Boston in the 1860s and 1870s was a city where a number of firms concerned with patenting and invention sprang up, carried on business, and, in some instances, thrived. The Boston Directory for 1870 and 1880 lists over 40 firms and individuals conducting such business. This proliferation of the "inventing business" was a reflection, in some measure, of a national emphasis placed on technical innovation and individual rights from the time President George Washington signed the nation's first Patent Act on April 10, 1790. Yet even in the U.S. Constitution, the intrinsic prerogative of an inventor to profit from his inventions had been recognized in Article I, Section 8, which empowered Congress "to promote the progress of science ... by securing to authors and inventors the exclusive right to their respective writings and discoveries." The original Patent Act went through several revisions and amendments, including major amendments in 1793 and 1836, which ultimately established and modified a central registry system under the U.S. Patent Office and developed guidelines for claims and challenges. The system created such a complex legal scenario that by the middle of the nineteenth century, lawyers had developed practices and clienteles dealing primarily, sometimes even exclusively, with patent issues.
Boston's financial and legal district was dotted with legal practices of this type in and around Washington Street, Liberty Square, State Street, School Street, Tremont Street, Devonshire Street, and Pemberton Square. The advertisements for these practices are telling. Some firms took pains to divulge personal and other ties to the U.S. Patent Office:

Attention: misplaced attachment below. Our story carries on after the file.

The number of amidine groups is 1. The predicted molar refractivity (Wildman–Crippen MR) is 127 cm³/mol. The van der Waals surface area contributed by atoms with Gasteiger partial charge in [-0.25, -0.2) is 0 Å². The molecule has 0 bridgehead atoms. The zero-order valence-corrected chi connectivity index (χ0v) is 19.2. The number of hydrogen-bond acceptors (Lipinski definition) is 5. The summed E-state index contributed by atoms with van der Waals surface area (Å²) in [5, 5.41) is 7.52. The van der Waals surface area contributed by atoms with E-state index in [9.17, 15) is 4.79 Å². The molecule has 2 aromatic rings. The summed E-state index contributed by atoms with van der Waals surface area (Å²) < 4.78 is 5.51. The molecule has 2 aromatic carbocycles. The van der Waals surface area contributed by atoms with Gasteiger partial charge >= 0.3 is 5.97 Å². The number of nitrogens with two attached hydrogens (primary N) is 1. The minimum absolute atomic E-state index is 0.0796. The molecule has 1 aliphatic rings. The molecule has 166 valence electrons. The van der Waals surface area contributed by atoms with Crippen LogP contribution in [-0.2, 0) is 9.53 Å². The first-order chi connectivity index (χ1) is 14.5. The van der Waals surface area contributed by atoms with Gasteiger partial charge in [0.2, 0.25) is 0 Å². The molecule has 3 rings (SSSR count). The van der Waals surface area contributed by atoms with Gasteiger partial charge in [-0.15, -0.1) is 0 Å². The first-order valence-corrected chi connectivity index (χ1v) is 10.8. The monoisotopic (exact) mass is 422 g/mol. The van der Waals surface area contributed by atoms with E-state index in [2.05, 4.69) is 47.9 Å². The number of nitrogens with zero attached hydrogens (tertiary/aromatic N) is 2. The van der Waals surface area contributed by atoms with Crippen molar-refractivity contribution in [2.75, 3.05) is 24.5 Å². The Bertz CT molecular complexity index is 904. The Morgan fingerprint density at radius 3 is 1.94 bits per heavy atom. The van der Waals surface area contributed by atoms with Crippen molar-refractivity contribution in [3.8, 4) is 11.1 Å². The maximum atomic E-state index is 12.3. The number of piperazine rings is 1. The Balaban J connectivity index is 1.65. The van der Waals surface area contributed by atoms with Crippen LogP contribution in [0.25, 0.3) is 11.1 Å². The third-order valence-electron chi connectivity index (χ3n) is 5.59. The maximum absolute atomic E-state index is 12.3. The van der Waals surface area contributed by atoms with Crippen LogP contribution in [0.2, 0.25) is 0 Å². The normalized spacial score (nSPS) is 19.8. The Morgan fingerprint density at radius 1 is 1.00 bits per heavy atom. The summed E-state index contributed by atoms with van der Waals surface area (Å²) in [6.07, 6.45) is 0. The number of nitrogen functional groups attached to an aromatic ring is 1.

American and Foreign Patents. Carroll D. Wright, Counsellor-at-Law, Solicitor, and Advocate in Patent Causes, No. 12 School Street, Boston, (Office of Joseph H. Adams.) Mr. Adams, at present connected with the Patent Office, Washington, recommends Mr. Wright to his old clients; and to all desiring the services of a prompt and faithful Patent Lawyer, one entirely familiar with all duties pertaining to Patents. Mr. Adams's Patent Business will be conducted by Mr. Wright.1
Other firms combined engineering, surveying, and legal services under one umbrella. "All matters relating to patents, and at very reasonable charges," reads the 1870 advertisement of Alban Andren, Solicitor of Patents, and Constructing Engineer, 4 Liberty Square, Boston. Some firms identified experience in publishing and scientific study:
E L. Woodward & Co., Inventors' and Manufacturers' Agents, Also, Publishers of the INVENTORS' AND MANUFACTURERS' GAZETTE, a Practical, Scientific and Business Journal, devoted to Industrial Progress, Science, Art, Mechanics, Manufactures, Agriculture, Domestic Improvements, and the Introduction and Sale of PATENT RIGHTS. Established 1866. 3 Doane St. (cor. Kilby), Boston. Patents Bought and Sold on Commission.2
Others relied on simple unsupported assertion: "Our facilities are such for negotiating the sale of valuable Patents," said Thompson & Abbott, "that Inventors will do well to intrust their business to us." A. H. Spencer, patent solicitor, tried a homey aphorism, coupled with the promise of individualized treatment: "Whatever is Worth Doing is Worth Doing Well. . . . All Branches of Patent Business attended to. I give my personal attention to each case."